Yesterday we looked at the tension between the metaphor of a "Thief in the Night" (I Thessalonians 5:2) and an unfolding scenario, where a 'Lawless one' is revealed first (II Thessalonians 2:3). In both letters, Paul makes passing reference to things that the church in Thessalonica had heard from him already, but we- who were not there while Paul was living among that church- do not know what those things were, exactly. This is an instance when we are left to 'guess' a bit, knowing that we could be way off base however faithfully we might approach this task. In my mind, knowing that there are things that we don't know (from reading this letter); and knowing that what we guess may be wrong; does not mean that we know nothing or that there is nothing to know. It simply means that we need a measure of humility in how we approach this ancient letter, one-half of a correspondence, which relies on conversations to which we were not privy. And yet- despite boldy acknowledging that which we don't know- we read these letters because they are written by our brother-in-Christ, who was inspired in his proclamation of the gospel, and they are addressed to a group of our brothers and sisters who were suffering persecution, in order to encourage them.
Here's what we are not reading:
What we are not reading are intentionally cryptic letters that are written to satisfy someone curiosity about what comes first, the rapture or the tribulation. We are not reading letters that were intended to be overlaid on top of the book of Revelation, so that various references in these letters could be placed on a 'timeline' that we have to figure out. And, we are not reading letters that were written as pieces of a literary puzzle, all of which fit together tightly into a single vision of the end time, along with the rest of the Bible.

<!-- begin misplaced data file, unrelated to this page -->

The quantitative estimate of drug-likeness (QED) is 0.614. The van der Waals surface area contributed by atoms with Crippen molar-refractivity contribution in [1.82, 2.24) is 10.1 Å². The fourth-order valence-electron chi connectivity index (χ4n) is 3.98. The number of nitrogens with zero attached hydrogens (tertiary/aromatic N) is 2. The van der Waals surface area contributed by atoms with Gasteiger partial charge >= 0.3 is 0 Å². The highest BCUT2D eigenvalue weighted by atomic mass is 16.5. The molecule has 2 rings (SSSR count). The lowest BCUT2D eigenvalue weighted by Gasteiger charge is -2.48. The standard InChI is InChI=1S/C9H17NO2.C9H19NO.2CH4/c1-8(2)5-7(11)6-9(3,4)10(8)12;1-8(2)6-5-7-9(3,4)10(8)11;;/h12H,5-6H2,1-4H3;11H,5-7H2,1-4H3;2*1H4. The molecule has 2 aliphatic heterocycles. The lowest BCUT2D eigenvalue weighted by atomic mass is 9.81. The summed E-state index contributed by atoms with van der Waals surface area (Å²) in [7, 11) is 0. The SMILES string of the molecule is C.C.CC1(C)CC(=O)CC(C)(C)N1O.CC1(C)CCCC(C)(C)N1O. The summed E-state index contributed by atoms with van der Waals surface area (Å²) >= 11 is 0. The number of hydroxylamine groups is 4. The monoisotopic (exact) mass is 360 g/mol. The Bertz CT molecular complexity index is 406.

I and II Thessalonians are letters from a specific person to a specific community and some of their references are a little beyond us. For example ... who is this lawless one to which II Thessalonians 2 refers?
The word for 'lawless' is literally a-nomos in the Greek, meaning no-law and would typically mean someone, like a Gentile, who does not have the law of Moses. But, instead of being used as an adjective it is used as a substantive noun in II Thessalonians, with a definite article, making it a personal reference, 'the lawless one'.
Here is the text where Paul talks about this lawless feller (II Thessalonians 2:1-12):
As to the coming of our Lord Jesus Christ and our being gathered together to him, we beg you, brothers and sisters, not to be quickly shaken in mind or alarmed, either by spirit or by word or by letter, as though from us, to the effect that the day of the Lord is already here. Let no one deceive you in any way; for that day will not come unless the rebellion comes first and the lawless one is revealed, the one destined for destruction. He opposes and exalts himself above every so-called god or object of worship, so that he takes his seat in the temple of God, declaring himself to be God. Do you not remember that I told you these things when I was still with you? And you know what is now restraining him, so that he may be revealed when his time comes. For the mystery of lawlessness is already at work, but only until the one who now restrains it is removed. And then the lawless one will be revealed, whom the Lord Jesus will destroy with the breath of his mouth, annihilating him by the manifestation of his coming. The coming of the lawless one is apparent in the working of Satan, who uses all power, signs, lying wonders, and every kind of wicked deception for those who are perishing, because they refused to love the truth and so be saved. For this reason God sends them a powerful delusion, leading them to believe what is false, so that all who have not believed the truth but took pleasure in unrighteousness will be condemned.